The fiscal policies to fight the great recession in the United States were not administered in a way that would allow us to assess this a natural experiment. However, there have been many situations in the past where there was such a natural-experiment setting, and that allows us to approximate the effect of these fiscal policies. For example, if a dollar of additional government spending, when such variation is experimental in nature creates two dollars in private consumption and investment (a multiplier of two), then when the government spends a trillion dollars in a way that may be endogenous, you could guess that the effect on private consumption would be something like two trillion.
The CBO used this methodology in their report Estimated Impact of the American Recovery and Reinvestment Act on Employment and Economic Output from October 2010 Through December 2010 (2011):
The American Recovery and Reinvestment Act of 2009 (ARRA) contains
provisions that are intended to boost economic activity and employment
in the United States. Section 1512(e) of the law requires the
Congressional Budget Office (CBO) to comment on reports filed by
recipients of ARRA funding that detail the number of jobs funded
through their activities. This CBO report fulfills that requirement.
It also provides CBO's estimates of ARRA's overall impact on
employment and economic output in the fourth quarter of calendar year
2010. Those estimates—which CBO considers more comprehensive than the recipients' reports—are based on evidence from similar policies
enacted in the past and on the results of various economic models.
On that basis, CBO estimates that ARRA’s policies had the following
effects in the fourth quarter of calendar year 2010:
- They raised real (inflation-adjusted) gross domestic product (GDP)
by between 1.1 percent and 3.5 percent,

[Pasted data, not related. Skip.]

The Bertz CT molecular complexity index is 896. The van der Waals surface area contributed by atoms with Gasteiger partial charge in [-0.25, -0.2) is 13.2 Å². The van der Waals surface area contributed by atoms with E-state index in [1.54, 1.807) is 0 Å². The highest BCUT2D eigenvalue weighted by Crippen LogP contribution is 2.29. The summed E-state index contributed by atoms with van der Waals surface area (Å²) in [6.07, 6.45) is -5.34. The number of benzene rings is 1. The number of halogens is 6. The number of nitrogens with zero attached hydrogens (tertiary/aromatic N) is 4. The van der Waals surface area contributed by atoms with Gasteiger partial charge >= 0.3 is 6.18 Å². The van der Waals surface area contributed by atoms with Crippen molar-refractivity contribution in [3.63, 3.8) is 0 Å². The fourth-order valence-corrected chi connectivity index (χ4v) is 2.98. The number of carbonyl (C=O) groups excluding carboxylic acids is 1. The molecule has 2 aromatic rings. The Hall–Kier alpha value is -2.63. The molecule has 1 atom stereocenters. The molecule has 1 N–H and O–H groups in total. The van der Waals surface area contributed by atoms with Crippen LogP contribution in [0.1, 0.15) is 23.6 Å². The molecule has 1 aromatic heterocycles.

- Lowered the unemployment rate by between 0.7 percentage points and
1.9 percentage points, Increased the number of people employed by between 1.3 million and 3.5 million, and
- Increased the number of full-time-equivalent jobs by 1.8 million to
5.0 million compared with what would have occurred otherwise, as shown in Table 1. (Increases in FTE jobs include shifts from
part-time to full-time work or overtime and are thus generally
larger than increases in the number of employed workers.)
Another CBO paper, The Fiscal Multiplier and Economic Policy Analysis in the United States (Whalen and Reichling (2015), discusses an economic parameter at the heart of these estimates, the fiscal multiplier.
The recession from 2007 to 2009 sparked wide interest in the economic
effects of fiscal policy. That interest is reflected in an ongoing
debate over the size of the fiscal multiplier. This working paper
addresses three questions: What models do economists use to estimate
that multiplier? Why do estimates of it vary widely? How can
economists use those estimates to judiciously analyze U.S. economic
Tables 1 and 2 are of particular interest, they can help you understand the estimated contributions of various parts of the stimulus to the recovery by time and project type.